Investors must make assessments to the relevance, accuracy and adequacy of the information contained in this document and make such independent investigations, as they may consider necessary or appropriate for the purpose of such assessments. Any opinion or estimate contained in this document are made on a general basis. No information contained herein constitutes investment, tax, legal or any other advice, or an invitation to apply for securities in any jurisdiction where such an offer or invitation is unlawful, or in which the person making such an offer is not qualified to do so.

Any data contained herein which is attributed to a third party (“Third Party Data”) is the property of (a) third party supplier(s) (the “Owner”) and is licensed for use by Standard Life Aberdeen**. Third Party Data may not be copied or distributed. Third Party Data is provided “as is” and is not warranted to be accurate, complete or timely. To the extent permitted by applicable law, none of the Owner, Standard Life Aberdeen** or any other third party (including any third party involved in providing and/or compiling Third Party Data) shall have any liability for Third Party Data or for any use made of Third Party Data. Neither the Owner nor any other third party sponsors, endorses or promotes the fund or product to which Third Party Data relates.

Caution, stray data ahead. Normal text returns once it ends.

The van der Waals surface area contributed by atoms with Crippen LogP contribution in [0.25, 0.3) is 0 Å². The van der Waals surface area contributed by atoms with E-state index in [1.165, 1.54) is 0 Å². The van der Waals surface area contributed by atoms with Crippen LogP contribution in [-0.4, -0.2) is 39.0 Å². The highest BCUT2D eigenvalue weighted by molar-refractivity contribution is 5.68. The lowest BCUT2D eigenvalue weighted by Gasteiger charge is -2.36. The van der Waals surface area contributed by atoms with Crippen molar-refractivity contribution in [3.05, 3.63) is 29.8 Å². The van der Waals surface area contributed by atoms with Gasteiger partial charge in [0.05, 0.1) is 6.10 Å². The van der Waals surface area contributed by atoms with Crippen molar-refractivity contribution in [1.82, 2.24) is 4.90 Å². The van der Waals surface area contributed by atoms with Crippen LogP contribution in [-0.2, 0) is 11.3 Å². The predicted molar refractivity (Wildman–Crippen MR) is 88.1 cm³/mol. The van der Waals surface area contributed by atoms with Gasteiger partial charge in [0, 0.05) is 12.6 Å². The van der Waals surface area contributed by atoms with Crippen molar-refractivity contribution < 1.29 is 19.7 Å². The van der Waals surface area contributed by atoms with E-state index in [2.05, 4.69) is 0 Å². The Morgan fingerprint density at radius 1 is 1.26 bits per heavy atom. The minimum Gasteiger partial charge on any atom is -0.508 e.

**Standard Life Aberdeen means the relevant member of Standard Life Aberdeen group, being Standard Life Aberdeen plc together with its subsidiaries, subsidiary undertakings and associated companies (whether direct or indirect) from time to time.

The MSCI information may only be used for your internal use, may not be reproduced or redisseminated in any form and may not be used as a basis for or a component of any financial instruments or products or indices. None of the MSCI information is intended to constitute investment advice or a recommendation to make (or refrain from making) any kind of investment decision and may not be relied on as such. Historical data and analysis, should not be taken as an indication or guarantee of any future performance analysis forecast or prediction.